development:The GCC Executable Format
Our kernel is a UNIX executable file, just like all of its applications. So what does the a.out file, compiled and loaded usiing GCC and utilities look like?The Purpose of Our PC Utilities
Why we wrote PC utilities to port UNIX with - the advantage of working from a primitive OS that runs on the absolute machine.Where We Go From Here
Ironically, these utilities advanced progress fast enough that once the kernel was operational, the biggest obstacle became booting off of DOS. So the next step was to implement a bootstrap and standalone system so that we could rid ourself of DOS entirely.Porting Unix to the 386: Designing the Software Specification
This, the first article, is the first published mention of 386BSD. By this time, the project had been operational for 18 months, and William Jolitz was at Berkeley working on the Net/2 release.
The 386BSD specification was in two parts - one that detailed getting to a operational system that could build itself and basic console applications, and a more extensive community involvement part, called "A Modest Proposal".The Definition of the 386BSD Specification
Choosing how far to go in supporting X86 architecture in order to get a basic BSD UNIX system to be able to bootstrap the futre efforts.386BSD Port Goals: A Practical Approach
We decided to shoot for a system that emphasized novel 386 support code to create a basic BSD environment on the 386. We assumed that by making it freely available, others will extend the work to remaining areas.Virtual Address Space Layout
386BSD executed programs with a virtual address similar to a VAX running UNIX. In February 1991, this changed so that the format of the process virtual address space memory usage could be arranged differently.Bootstrap Operation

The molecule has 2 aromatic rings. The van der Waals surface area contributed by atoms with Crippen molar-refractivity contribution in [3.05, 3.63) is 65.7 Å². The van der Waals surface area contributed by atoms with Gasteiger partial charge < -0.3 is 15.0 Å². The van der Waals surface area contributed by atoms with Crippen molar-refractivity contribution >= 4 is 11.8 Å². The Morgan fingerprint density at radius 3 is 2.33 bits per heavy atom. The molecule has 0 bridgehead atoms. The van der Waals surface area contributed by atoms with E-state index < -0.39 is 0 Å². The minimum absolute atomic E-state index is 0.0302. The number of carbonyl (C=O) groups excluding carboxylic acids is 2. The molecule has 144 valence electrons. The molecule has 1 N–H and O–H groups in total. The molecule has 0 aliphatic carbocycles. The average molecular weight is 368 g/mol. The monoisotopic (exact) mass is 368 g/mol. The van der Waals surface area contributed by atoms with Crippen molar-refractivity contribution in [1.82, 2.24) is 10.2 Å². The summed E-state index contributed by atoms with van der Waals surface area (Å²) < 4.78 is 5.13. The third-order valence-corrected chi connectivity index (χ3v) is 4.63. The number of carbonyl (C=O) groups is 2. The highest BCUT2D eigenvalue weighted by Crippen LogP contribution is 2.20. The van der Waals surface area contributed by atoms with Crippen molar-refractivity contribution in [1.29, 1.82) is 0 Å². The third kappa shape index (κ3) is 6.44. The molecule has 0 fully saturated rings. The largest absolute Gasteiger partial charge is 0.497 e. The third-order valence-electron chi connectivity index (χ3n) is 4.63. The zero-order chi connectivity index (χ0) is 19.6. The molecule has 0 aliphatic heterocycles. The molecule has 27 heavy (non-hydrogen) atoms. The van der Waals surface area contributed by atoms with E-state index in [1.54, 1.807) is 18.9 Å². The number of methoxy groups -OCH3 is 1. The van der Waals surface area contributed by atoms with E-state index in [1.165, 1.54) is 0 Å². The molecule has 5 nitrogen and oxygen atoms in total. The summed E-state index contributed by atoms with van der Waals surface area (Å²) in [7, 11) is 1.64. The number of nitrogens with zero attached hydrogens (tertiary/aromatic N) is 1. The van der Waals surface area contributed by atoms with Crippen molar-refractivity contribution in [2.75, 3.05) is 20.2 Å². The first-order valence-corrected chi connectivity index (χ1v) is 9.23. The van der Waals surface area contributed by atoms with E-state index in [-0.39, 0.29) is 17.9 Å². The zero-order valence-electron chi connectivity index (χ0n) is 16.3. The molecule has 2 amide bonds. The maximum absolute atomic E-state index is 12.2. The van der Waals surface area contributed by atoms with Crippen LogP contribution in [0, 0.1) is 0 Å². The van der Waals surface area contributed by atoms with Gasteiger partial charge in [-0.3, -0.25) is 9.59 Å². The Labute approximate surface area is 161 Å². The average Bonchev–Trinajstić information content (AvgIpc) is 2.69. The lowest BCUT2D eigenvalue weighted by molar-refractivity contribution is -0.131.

How to bootstrap the system from hardware, loading the kernel program, itself a protected mode executable from secondary / nonvolatile / disk storage.Porting Unix to the 386: The Standalone System
This article, last of the original three done altogether in 1990, on getting the critical pieces functioning independantly that we needed to do the port. Once these we obtained, the kernel was inevitable.Watching for Land Mines
Anticipating problems allowed us to find flaws in our work. We use the standalone system for bootstrap to load test programs that work machine-dependant portions of the kernel.Where Do We Go From Here?
We had put the plan of the first article into action, used the second articles tools to load test programs as the kernel, extending standalone operation. This created a base for the kernel and user environment.Porting Unix to the 386: Language Tools Cross Support
We describe the need and use of a cross-support environment to create 386 code from a non-386 machine, so as to create the initial binarys before our port can generate them.386BSD Cross-Tools Goals
Our use of cross-tools was simply to bootstrap onto the 386 - not to perfect ongoing development. So, if we found a problem with the tool, we bypassed it with a one time workaround - cross tools didn't need to work for everything.What's in the Tool Chest?
The tool chest for 386BSD cross support included compiler, assembler, loader, libraries and include files. It did not include an emulation environment.Cross-Support Methodology
Our methodology was to prove that we could get a usable, tested executable across onto the native machine to be useful there. As we found and fixed, this methodology sped getting enough good and working native components, such that we could begin native development.Other Cross-Support Issues
We started with a cheap lunchbox PC with a 40MB drive, and had to change as we exhausted serial downloads and DOS was squeezed of the drive for space for BSD.Choosing a Sensible Cross-Host
Our Symmetric 375 was close but not identical to a 386 - its National 32000 series microprocessor was different. Yet it was a good choice for cross host in a cross development environment.Porting Unix to the 386: Copyrights, Copylefts, and Competitive Advantage
We describe the origin and orientation of the "Free Software" vs. "Open Software" efforts via respective licenses.Open Standards - Are they really "Open"?
Open standards, open source, and free software are not the same thing - they are very different.Copyright vs. Copyleft
The view of copyright and the GPL as it was back in the early 90's.Why Do We Need a Root Filesystem?
Whats different about operating systems like Unix that use a root filesystem, and other systems that don't require a filesystem to be mounted initially to operate?Porting Unix to the 386: Research and the Commercial Sector
Understanding the boundary between research and development with BSD, and where a balance between commercial efforts can be struck.